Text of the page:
This paper debates how Andean mountains become persons with political ontology, a post-humanist orientation that has recently highlighted this phenomenon. Mountains’ physical bodies synthesize various life processes and precipitate as metapersons when people engage them socially as willful agents, hoping to regulate mountains’ extra-human powers morally. This socialization remains incomplete, however. Aloof to human vulnerability, mountains frequently appear as q’alas, Andean people’s barely human racial persecutors and class enemies. By taking this form, mountains suggest that people’s relation with the land is similarly troubled, not the benign matter of kinship that political ontology proposes.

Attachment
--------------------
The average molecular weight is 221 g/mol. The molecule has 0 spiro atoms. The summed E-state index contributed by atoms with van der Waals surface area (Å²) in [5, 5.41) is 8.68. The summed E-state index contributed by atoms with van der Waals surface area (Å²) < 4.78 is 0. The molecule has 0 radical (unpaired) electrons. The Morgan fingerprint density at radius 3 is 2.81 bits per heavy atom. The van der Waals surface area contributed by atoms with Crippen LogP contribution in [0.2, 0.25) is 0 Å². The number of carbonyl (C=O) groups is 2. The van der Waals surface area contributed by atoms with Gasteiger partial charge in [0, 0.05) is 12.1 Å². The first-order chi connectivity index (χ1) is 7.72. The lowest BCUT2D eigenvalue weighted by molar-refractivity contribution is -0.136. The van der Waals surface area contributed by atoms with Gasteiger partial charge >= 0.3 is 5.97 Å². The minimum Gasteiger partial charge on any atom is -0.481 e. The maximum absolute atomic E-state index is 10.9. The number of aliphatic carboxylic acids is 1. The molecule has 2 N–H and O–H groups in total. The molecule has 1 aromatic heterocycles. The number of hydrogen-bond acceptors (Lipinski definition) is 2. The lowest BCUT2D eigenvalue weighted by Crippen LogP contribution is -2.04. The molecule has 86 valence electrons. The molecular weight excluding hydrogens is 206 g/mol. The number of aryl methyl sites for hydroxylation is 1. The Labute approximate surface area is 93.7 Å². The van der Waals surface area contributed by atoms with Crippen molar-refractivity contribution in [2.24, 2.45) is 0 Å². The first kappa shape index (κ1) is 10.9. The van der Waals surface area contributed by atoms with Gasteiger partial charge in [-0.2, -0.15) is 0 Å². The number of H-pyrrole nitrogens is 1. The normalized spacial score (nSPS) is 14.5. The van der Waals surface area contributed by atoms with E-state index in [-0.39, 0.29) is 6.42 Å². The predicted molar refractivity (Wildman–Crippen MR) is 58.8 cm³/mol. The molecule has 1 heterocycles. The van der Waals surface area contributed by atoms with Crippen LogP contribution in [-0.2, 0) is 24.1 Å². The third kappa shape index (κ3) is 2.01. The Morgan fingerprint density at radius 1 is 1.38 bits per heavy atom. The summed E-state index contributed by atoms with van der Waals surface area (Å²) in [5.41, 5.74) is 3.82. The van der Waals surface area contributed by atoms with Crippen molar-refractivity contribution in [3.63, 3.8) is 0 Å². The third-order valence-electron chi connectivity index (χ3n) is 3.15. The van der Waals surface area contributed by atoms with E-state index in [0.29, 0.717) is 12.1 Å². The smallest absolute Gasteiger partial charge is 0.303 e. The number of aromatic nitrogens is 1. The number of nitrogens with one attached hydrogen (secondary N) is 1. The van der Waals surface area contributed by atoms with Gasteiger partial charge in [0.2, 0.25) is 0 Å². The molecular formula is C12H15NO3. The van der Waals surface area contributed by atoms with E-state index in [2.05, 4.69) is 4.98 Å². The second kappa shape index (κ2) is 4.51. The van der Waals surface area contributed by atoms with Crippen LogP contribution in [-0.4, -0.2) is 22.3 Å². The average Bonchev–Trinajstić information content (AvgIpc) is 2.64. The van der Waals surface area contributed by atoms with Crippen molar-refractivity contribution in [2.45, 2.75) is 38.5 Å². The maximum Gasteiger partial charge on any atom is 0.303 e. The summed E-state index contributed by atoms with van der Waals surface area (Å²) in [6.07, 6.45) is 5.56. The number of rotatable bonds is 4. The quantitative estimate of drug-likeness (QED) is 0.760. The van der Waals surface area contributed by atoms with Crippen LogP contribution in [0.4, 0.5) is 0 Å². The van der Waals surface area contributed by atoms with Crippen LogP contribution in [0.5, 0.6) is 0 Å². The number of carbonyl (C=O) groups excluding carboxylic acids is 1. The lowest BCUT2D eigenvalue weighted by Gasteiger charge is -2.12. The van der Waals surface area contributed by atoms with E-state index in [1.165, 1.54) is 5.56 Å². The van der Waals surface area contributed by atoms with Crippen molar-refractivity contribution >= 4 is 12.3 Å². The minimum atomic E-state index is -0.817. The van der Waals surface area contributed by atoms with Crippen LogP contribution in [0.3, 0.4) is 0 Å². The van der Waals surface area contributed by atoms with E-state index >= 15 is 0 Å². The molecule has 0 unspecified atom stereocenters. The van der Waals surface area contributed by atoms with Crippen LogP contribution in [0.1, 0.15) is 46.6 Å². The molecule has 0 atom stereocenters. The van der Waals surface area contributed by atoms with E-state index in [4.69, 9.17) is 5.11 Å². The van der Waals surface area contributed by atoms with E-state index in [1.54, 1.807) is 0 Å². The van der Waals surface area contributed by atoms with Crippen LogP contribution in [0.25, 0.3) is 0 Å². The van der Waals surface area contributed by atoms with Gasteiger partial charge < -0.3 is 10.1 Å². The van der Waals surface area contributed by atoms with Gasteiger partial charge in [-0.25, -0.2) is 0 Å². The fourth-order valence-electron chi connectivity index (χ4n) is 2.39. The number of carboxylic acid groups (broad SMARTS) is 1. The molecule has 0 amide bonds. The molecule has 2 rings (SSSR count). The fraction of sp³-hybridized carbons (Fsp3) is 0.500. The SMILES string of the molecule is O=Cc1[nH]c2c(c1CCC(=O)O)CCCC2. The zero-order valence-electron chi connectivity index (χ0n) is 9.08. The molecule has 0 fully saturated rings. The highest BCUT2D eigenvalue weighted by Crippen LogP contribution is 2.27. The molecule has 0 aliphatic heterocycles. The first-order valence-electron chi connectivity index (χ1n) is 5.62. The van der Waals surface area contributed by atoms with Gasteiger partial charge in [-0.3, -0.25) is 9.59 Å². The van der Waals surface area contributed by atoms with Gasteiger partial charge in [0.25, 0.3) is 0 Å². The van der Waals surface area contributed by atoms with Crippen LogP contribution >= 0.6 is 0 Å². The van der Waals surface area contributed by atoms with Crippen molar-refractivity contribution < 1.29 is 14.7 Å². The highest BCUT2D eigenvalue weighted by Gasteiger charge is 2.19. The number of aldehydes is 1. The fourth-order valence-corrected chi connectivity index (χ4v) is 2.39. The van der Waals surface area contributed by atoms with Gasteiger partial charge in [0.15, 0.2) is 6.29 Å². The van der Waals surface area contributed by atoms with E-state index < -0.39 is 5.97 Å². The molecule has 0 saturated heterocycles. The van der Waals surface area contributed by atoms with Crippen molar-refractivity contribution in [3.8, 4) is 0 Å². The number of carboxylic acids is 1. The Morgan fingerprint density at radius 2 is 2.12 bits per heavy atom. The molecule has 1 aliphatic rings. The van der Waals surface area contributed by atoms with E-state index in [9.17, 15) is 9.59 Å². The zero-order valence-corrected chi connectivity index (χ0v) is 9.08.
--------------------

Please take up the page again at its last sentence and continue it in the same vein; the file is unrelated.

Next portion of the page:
, , , , ,
HAU: Journal of Ethnographic Theory
Department of Sociology and Anthropology

Gose, P. (2018). The semi-social mountain: Metapersonhood and political ontology in the andes. HAU: Journal of Ethnographic Theory, 8(3), 488–505. doi:10.1086/701067